African American Spirituals and the Camp Meetings
Identifying the roots of African American spirituals and other religious folk music has intrigued academics, hymnologists and song leaders since this genre came to the public eye in 1867. The conversation on origins has waned and waxed for over eighty years, sometimes polemical, sometimes compromising. They Bear Acquaintance looks at this discussion through the output of various well-regarded researchers from the twentieth century. The effects of cultural distinctions, immigration patterns and class structure have all left their imprint on the anatomy of the music. No one living has ever heard a spiritual performed in an authentic setting, so misconceptions abound. Pre-dating the American Civil War and achieving global attention in the Civil Rights movement, the spirituals soften the edges of difficult situations, and speak gently, yet poignantly, to human struggles. The book also pinpoints new material from a wide range of sources in the twenty-first century that will preserve and affirm this music for many years to come.
This book traces the development of both the early research and ensuing criticism of the conclusions reached as concerns religious folksong of the American South, African American spirituals in particular. New methods of untangling roots of the music and winnowing out the intercontinental connections with the help of digital technology are also examined.
During the last third of the twentieth century much was written about the origins and purpose of African American spirituals. The songs had captured global attention during the US Civil Rights Movement. After the 1960s, many newly enfranchised scholars of black history, James H. Cone (b. 1938), Eileen Southern (1920–2002), John Lovell, Jr. (1907–1974), and Dena Epstein (1916–2013) to name but a few, produced historical accounts of African American music. Often their writing seems to be stacked with an understandable longing for the possession of space in the elusive records and story of slavery. These academics listed often repeatedly ignored the evidence presented by the research of the first half of the twentieth century, or criticized it to the point of irrelevance. The work of one man in particular, George Pullen Jackson (1874–1953), bore the largest and most derogatory share of their judgment.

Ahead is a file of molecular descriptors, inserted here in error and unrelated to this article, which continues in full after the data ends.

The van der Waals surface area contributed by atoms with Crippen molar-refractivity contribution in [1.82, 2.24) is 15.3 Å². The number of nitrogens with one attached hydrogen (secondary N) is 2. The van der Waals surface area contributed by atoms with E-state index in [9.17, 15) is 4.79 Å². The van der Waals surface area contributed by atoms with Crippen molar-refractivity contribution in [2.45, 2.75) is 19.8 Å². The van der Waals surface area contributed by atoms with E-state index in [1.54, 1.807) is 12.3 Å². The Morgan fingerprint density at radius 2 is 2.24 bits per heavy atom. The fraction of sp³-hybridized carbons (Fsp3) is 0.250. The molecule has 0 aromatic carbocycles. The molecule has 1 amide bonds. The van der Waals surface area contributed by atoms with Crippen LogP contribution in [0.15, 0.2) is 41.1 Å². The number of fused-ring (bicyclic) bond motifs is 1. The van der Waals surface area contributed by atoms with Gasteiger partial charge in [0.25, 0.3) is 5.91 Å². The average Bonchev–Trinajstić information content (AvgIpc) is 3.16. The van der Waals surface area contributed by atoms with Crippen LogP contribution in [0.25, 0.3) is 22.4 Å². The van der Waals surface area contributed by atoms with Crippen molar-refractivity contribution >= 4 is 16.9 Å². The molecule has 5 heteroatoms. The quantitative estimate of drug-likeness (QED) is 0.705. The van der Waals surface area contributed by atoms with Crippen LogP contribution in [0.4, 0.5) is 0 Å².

Jackson, a professor of German at Vanderbilt, had an insatiable interest in folk hymnody of the American South. He gathered an enormous and impressive collection of song, through the many volumes of hymns, spirituals and Sunday School songs released in the American hymnal-publication explosion...
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